My interest in inviting Walead Beshty to exhibit at the Institute was rooted in the nature of his work and the questions it raises for the art historical field. Beshty’s commitment to exposing systems, the movement and handling of works of art and the evolving meaning of the art object engenders timely and critical questions that challenge how we interact with, write about, and historicize art.
I also felt strongly about showing an artist whose work offered a contrast to the regality of the Great Hall but still complemented it. The glowing television, cracked glass cubes and clicking printer bring three new forms—along with novel sounds—into the space, contrasting with the Hall’s decorative mirrors, figurative sculptures, and lavish chandeliers. Between their radical transparency and diligent deconstruction, the works become a metaphor for the task of the art historian: dissecting art to offer a new interpretation of what it means.
When the editors asked Eloise and I to write something about the exhibition, we were hesitant to produce a formal curatorial statement and preferred, instead, to facilitate a dialogue with the various people who have interacted with the works over the past month. As such, we embarked on the somewhat dangerous task of asking our fellow graduate students in art history—and one very special security guard—for their reflections on the show. Each impression was gathered during an informal conversation with the respondent and was impromptu. We wanted immediate reactions rather than formally-composed assessments. Both celebratory and critical, the following is what we heard:
I really enjoy how it emphasizes the transient nature of art in the 21st century. Art is constantly in motion. The works really challenge the idea that art is sedentary. – Renaissance Scholar
I like that they are so dispersed in the space that you stumble upon them. They become part of the Institute’s architecture. -Modernist
One of my favorite things about this place as an exhibition space is that it is so loud and over-determined and the printer work, especially with its sound, gives a nice contrast to the forms that are already in the Great Hall. – Latin Americanist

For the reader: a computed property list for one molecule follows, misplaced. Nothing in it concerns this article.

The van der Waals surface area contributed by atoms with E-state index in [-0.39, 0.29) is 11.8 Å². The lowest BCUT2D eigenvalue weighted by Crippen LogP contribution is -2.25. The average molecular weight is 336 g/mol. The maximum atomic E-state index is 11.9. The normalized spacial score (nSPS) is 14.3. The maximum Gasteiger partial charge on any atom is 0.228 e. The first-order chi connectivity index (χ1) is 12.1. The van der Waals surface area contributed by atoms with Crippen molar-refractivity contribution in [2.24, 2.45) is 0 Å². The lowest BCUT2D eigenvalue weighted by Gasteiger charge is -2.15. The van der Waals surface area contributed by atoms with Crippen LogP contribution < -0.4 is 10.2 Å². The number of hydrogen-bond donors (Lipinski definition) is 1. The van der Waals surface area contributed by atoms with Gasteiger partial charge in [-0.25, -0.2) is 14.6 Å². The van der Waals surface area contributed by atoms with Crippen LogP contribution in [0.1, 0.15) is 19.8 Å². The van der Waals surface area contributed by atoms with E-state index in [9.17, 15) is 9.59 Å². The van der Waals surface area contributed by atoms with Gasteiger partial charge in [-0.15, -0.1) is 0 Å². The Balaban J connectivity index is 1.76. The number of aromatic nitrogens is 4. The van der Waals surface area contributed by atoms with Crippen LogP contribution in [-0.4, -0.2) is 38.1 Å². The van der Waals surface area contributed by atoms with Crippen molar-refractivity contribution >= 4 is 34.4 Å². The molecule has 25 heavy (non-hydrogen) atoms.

I like how the work plays with the formal qualities of the Great Hall, as well as its functions – especially that this is where the mail is received and people are constantly in transit through the space. The Fedex Boxes really mirror the actions that take place in the hall. – Modernist
It reminds me of stage scenery in a play where things are filling the space. The works and their different mediums don’t register to me as having a cohesive meaning. I’m also curious about the role of the FedEx delivery person. Should Beshty be considered the sole artist? – Ancient Greek Historian
I see the FedEx Boxes as a clear reference to Duchamp’s Large Glass, particularly with the conjunction of the glass being cracked in transit. While I’m intrigued by it, I think the weakness of the work is that its references are too visible. – Modernist
I think it’s pretentious. I get it but I don’t like it. – Medievalist
The moment I saw this I started comparing it to the Felix Gonzalez-Torres show [Spring 2015 Great Hall Exhibit, Curated by Katharine J. Wright and Susanna V. Temkin]. I thought it was interesting how in that exhibit the golden wrappers brought out the aesthetics of the space. And yet the FedEx Boxes, which are so antithetical to the room, are just as interesting. I like how the aesthetics play with the space. – Modernist
I don’t understand the printer piece. I need to talk with someone about it and then maybe I’ll get it. – Roman Art Scholar
I like that it verges on non-art in a very specific way. I see the printer and its placement as a dystopian office, especially the way that the sound is incorporated. I wish I could see the works without the distraction of the building. – Modernist
I think it is very innovative art. I also think the intention of the artist was to confuse people a bit. One reason was that an actual FedEx delivery person came here and he was perplexed by the artwork. I teased him and asked if was going to pick the boxes up. I then explained the exhibit and he said if the artist were ready to take them around the world again he would be ready to go with them! Another lady very seriously came up to me and asked if packages that were here for students were part of the exhibit. Other people have expressed disdain and don’t get why it’s here, while others are on the other end of the spectrum and think it’s fantastic. I like that I get to hear comments from all directions. – Security Guard
Editor’s Note: The exhibition Walead Beshty, curated by Rachel Heidenry with assistance from Eloise Maxwell, opened at the Institute of Fine Arts on November 11 and closed last Friday, December 4. For more information about the show and the Great Hall Exhibition series as a whole, please visit the IFA website here: http://www.nyu.edu/gsas/dept/fineart/events/great-hall-exhibitions.htm.